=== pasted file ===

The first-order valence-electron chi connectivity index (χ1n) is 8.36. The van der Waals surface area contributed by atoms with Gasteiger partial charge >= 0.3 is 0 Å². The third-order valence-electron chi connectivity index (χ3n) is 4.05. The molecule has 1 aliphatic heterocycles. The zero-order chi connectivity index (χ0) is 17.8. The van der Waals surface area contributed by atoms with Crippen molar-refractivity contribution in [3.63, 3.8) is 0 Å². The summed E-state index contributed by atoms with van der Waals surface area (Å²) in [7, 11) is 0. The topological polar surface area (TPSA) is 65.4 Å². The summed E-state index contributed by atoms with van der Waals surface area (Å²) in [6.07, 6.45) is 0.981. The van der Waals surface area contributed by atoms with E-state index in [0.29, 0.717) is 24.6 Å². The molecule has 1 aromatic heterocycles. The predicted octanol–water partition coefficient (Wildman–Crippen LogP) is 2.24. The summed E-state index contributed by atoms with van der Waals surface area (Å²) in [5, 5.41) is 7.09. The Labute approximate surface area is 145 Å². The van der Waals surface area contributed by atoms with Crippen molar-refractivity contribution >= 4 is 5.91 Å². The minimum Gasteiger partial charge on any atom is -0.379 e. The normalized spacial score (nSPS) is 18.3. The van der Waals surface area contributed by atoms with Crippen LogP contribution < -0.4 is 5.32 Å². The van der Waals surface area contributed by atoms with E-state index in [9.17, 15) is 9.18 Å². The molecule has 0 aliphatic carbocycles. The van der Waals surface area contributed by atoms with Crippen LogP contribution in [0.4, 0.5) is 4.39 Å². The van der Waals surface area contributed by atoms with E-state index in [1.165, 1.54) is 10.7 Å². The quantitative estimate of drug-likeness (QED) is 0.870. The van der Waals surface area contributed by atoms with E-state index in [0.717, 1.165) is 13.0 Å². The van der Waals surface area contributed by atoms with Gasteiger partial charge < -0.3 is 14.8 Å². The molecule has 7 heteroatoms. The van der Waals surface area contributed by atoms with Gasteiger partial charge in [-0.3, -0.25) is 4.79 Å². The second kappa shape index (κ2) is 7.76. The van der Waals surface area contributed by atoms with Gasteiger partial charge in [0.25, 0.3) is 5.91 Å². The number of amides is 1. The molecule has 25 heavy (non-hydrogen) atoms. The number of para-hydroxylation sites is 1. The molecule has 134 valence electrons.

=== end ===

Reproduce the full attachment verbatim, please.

The first-order valence-electron chi connectivity index (χ1n) is 8.36. The van der Waals surface area contributed by atoms with Gasteiger partial charge >= 0.3 is 0 Å². The third-order valence-electron chi connectivity index (χ3n) is 4.05. The molecule has 1 aliphatic heterocycles. The zero-order chi connectivity index (χ0) is 17.8. The van der Waals surface area contributed by atoms with Crippen molar-refractivity contribution in [3.63, 3.8) is 0 Å². The summed E-state index contributed by atoms with van der Waals surface area (Å²) in [7, 11) is 0. The topological polar surface area (TPSA) is 65.4 Å². The summed E-state index contributed by atoms with van der Waals surface area (Å²) in [6.07, 6.45) is 0.981. The van der Waals surface area contributed by atoms with E-state index in [0.29, 0.717) is 24.6 Å². The molecule has 1 aromatic heterocycles. The predicted octanol–water partition coefficient (Wildman–Crippen LogP) is 2.24. The summed E-state index contributed by atoms with van der Waals surface area (Å²) in [5, 5.41) is 7.09. The Labute approximate surface area is 145 Å². The van der Waals surface area contributed by atoms with Crippen molar-refractivity contribution >= 4 is 5.91 Å². The minimum Gasteiger partial charge on any atom is -0.379 e. The normalized spacial score (nSPS) is 18.3. The van der Waals surface area contributed by atoms with Crippen LogP contribution < -0.4 is 5.32 Å². The van der Waals surface area contributed by atoms with E-state index in [9.17, 15) is 9.18 Å². The molecule has 0 aliphatic carbocycles. The van der Waals surface area contributed by atoms with Crippen LogP contribution in [0.4, 0.5) is 4.39 Å². The van der Waals surface area contributed by atoms with E-state index in [1.165, 1.54) is 10.7 Å². The quantitative estimate of drug-likeness (QED) is 0.870. The van der Waals surface area contributed by atoms with E-state index in [0.717, 1.165) is 13.0 Å². The van der Waals surface area contributed by atoms with Gasteiger partial charge < -0.3 is 14.8 Å². The molecule has 7 heteroatoms. The van der Waals surface area contributed by atoms with Gasteiger partial charge in [-0.3, -0.25) is 4.79 Å². The second kappa shape index (κ2) is 7.76. The van der Waals surface area contributed by atoms with Gasteiger partial charge in [0.25, 0.3) is 5.91 Å². The number of amides is 1. The molecule has 25 heavy (non-hydrogen) atoms. The number of para-hydroxylation sites is 1. The molecule has 134 valence electrons.